It does exactly what you think it would do - it "returns" whatever immediately follows the return statement from the function. By "return"-ing, it stops the function in it's tracks. The return statement, if executed, is always the LAST statement to be executed by a function.
In your example above, the anonymous function that is inside your function will return false (because if(true) will always be executed) to whatever variable is assigned to the function (in this case there is none). Thus, do() won't get called.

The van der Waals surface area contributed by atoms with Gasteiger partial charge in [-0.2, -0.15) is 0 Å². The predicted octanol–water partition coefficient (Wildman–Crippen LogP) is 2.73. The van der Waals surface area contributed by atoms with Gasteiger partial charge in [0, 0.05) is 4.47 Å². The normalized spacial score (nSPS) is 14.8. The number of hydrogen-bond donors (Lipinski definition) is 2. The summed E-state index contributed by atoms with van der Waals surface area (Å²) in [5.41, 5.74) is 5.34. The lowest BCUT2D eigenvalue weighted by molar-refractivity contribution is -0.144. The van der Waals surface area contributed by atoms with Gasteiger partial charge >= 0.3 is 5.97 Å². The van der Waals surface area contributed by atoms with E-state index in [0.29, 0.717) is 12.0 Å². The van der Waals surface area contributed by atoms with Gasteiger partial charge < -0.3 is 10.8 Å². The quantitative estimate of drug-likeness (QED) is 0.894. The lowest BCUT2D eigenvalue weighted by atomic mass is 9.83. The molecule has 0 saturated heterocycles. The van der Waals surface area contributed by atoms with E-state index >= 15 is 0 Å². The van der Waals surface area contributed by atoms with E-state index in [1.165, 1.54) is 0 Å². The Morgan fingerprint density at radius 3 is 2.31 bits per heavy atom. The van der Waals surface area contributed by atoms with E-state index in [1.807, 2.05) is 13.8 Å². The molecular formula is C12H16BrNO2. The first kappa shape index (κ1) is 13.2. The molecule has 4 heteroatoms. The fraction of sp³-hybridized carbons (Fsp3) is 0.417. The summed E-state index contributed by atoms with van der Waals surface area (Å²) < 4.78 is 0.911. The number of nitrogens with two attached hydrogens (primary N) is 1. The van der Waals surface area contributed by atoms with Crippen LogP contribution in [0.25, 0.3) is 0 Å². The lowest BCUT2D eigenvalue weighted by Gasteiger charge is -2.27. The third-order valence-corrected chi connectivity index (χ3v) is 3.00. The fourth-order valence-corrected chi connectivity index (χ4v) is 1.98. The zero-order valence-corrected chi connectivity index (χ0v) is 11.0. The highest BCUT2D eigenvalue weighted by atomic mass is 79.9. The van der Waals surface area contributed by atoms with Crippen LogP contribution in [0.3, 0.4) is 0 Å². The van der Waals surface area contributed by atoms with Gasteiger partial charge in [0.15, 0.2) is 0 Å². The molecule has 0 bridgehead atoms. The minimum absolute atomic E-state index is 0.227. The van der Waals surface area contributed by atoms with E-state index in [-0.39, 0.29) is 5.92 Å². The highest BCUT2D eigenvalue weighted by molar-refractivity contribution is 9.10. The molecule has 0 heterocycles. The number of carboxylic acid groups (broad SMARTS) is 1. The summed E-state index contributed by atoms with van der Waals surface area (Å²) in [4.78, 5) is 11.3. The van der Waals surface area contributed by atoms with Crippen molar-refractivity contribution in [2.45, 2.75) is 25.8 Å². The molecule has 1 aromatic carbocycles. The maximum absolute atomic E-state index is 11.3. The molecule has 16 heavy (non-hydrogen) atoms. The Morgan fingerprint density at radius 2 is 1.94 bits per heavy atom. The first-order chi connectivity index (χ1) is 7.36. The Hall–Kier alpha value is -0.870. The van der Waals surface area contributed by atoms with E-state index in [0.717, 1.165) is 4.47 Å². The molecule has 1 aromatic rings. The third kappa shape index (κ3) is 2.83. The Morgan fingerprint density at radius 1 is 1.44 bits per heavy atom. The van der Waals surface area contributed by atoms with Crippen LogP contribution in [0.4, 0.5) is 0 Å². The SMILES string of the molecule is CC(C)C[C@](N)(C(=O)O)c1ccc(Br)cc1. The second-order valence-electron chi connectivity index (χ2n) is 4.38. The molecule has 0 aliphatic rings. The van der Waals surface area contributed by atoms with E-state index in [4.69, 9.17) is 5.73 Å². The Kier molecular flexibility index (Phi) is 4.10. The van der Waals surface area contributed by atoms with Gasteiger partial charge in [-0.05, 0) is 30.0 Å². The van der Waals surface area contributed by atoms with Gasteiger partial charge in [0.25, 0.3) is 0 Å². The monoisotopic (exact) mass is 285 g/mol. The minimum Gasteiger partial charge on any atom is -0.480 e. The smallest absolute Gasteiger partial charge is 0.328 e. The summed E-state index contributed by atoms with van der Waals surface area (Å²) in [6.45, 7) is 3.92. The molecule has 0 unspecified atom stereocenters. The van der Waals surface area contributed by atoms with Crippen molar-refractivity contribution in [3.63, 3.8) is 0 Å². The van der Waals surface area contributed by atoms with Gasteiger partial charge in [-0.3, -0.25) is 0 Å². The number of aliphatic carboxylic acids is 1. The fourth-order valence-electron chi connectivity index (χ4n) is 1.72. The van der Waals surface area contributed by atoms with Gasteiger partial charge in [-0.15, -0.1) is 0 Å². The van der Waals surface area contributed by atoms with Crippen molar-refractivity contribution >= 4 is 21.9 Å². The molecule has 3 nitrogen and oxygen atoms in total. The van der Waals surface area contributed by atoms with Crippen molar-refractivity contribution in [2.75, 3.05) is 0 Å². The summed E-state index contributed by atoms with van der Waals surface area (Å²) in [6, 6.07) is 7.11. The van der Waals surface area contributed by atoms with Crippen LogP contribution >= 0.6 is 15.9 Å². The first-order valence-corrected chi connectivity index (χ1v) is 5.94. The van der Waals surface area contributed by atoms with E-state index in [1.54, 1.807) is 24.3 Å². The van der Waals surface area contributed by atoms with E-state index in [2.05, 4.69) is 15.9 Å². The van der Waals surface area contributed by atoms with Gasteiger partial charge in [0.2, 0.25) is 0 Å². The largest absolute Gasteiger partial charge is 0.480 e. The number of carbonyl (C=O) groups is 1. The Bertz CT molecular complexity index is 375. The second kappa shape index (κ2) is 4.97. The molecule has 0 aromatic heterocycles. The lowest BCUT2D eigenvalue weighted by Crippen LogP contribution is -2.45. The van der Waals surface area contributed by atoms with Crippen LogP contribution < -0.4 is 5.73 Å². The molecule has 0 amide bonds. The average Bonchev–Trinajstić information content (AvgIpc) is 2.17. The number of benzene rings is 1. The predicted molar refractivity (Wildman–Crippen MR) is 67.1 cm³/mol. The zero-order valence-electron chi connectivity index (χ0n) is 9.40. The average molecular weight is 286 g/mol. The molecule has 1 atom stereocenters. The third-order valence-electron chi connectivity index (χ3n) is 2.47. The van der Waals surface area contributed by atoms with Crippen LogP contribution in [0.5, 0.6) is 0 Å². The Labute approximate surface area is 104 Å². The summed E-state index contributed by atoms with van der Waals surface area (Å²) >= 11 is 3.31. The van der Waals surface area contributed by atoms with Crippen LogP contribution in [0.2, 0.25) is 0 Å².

However, that return statement is inside an anonymous function and has no affect on the outer function it is contained in. The outer function returns false right before doSomethingElse() would've been called. Because return is always the last statement executed by a function, whatever follows it - doSomethingElse() - won't get executed.
Clear as mud?